Corn and Bootlegging in Frazer, 1922.


Courtesy of Valley County Historical Society / For The Courier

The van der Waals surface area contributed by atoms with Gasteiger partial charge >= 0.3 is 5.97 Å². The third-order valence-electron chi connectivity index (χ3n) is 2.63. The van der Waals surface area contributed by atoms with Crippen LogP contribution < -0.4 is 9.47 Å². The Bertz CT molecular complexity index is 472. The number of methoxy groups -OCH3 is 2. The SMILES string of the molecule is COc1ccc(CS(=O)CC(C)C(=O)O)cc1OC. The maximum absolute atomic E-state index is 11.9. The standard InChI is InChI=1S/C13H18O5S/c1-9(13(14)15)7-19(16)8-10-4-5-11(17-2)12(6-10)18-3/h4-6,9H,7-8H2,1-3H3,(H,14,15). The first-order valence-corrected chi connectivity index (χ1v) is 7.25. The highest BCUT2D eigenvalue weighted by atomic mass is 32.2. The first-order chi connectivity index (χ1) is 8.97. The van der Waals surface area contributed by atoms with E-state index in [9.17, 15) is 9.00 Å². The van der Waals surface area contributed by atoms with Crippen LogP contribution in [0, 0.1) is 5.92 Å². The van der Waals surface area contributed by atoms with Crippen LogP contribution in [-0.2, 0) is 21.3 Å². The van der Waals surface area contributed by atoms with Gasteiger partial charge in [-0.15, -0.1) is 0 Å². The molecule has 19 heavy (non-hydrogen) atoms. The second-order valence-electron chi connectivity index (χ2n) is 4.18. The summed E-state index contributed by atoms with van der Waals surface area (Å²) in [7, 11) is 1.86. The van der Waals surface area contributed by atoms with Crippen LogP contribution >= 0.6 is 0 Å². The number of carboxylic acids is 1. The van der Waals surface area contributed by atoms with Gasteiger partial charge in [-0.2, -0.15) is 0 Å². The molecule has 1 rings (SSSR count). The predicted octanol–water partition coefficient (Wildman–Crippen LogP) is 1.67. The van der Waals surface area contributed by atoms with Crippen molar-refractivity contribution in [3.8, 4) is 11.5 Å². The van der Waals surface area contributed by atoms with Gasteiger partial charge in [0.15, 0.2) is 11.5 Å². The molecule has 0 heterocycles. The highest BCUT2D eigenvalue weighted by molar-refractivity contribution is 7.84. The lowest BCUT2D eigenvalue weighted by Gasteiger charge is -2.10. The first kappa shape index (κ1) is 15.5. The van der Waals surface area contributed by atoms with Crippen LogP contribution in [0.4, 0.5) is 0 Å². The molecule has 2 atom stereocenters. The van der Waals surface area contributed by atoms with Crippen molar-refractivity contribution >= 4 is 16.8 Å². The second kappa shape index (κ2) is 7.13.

This photo shows Til Hagen to the left and Clyde Flint holding some pretty tall corn in front of the Frazer Hardware store in 1922. The corn stalks were from Sherman McCune's broom corn south of the river. Frazer was a busy town during this time, as it was a place for bootlegging traffic. Clyde took out a $2,500 loan to help a man known as Mr. Rice, who owned a few lumber yards. Rice was in financial troupble. Rice had been buying liquor up in Canada and bringing it to Glasgow where he'd hand it off to the bootleggers. Rice and Clyde planned to take a load of whiskey to Glasgow to pay the bank loan back. Unfortunately Clyde became ill with pneumonia when the exchange was to take place. Two other men joined Rice to attempt the drop off and a the car broke down which made plans change. It took weeks for them to unload the whiskey without getting caught, but much of the whiskey was consumed by another man, a Herman Flint, not related to Clyde. It remained hidden in a hole at the local bank for several weeks before they could find a bootlegger. The $2,500 loan was nearly half charged off by the time the adventure was over.


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